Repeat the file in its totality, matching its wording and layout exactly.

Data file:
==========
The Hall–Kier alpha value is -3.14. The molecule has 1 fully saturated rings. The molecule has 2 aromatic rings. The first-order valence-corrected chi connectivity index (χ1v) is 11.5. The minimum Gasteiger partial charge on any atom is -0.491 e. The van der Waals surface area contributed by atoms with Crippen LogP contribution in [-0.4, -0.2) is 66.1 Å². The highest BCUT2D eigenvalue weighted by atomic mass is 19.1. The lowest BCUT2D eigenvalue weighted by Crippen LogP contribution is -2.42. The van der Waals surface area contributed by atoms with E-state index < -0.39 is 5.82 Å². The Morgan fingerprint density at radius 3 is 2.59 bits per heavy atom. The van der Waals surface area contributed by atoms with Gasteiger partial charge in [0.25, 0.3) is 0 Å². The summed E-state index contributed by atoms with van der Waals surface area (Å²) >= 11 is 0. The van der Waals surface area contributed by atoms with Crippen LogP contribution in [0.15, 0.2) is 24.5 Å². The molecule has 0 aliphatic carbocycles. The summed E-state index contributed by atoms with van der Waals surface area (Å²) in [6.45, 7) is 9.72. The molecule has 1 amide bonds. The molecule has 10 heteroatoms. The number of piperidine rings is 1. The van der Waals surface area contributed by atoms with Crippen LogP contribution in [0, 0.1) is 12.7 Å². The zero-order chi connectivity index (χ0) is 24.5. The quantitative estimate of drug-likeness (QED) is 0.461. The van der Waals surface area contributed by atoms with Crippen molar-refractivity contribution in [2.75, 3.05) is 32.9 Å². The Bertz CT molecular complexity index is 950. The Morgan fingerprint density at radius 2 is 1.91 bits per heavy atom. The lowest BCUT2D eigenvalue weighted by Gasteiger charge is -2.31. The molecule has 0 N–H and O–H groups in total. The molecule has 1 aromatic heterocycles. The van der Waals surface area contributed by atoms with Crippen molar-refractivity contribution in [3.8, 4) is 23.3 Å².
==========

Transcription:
The Hall–Kier alpha value is -3.14. The molecule has 1 fully saturated rings. The molecule has 2 aromatic rings. The first-order valence-corrected chi connectivity index (χ1v) is 11.5. The minimum Gasteiger partial charge on any atom is -0.491 e. The van der Waals surface area contributed by atoms with Crippen LogP contribution in [-0.4, -0.2) is 66.1 Å². The highest BCUT2D eigenvalue weighted by atomic mass is 19.1. The lowest BCUT2D eigenvalue weighted by Crippen LogP contribution is -2.42. The van der Waals surface area contributed by atoms with E-state index < -0.39 is 5.82 Å². The Morgan fingerprint density at radius 3 is 2.59 bits per heavy atom. The van der Waals surface area contributed by atoms with Gasteiger partial charge in [0.25, 0.3) is 0 Å². The summed E-state index contributed by atoms with van der Waals surface area (Å²) >= 11 is 0. The van der Waals surface area contributed by atoms with Crippen LogP contribution in [0.15, 0.2) is 24.5 Å². The molecule has 0 aliphatic carbocycles. The summed E-state index contributed by atoms with van der Waals surface area (Å²) in [6.45, 7) is 9.72. The molecule has 1 amide bonds. The molecule has 10 heteroatoms. The number of piperidine rings is 1. The van der Waals surface area contributed by atoms with Crippen LogP contribution in [0, 0.1) is 12.7 Å². The zero-order chi connectivity index (χ0) is 24.5. The quantitative estimate of drug-likeness (QED) is 0.461. The van der Waals surface area contributed by atoms with Crippen molar-refractivity contribution in [2.75, 3.05) is 32.9 Å². The Bertz CT molecular complexity index is 950. The Morgan fingerprint density at radius 2 is 1.91 bits per heavy atom. The lowest BCUT2D eigenvalue weighted by Gasteiger charge is -2.31. The molecule has 0 N–H and O–H groups in total. The molecule has 1 aromatic heterocycles. The van der Waals surface area contributed by atoms with Crippen molar-refractivity contribution in [3.8, 4) is 23.3 Å².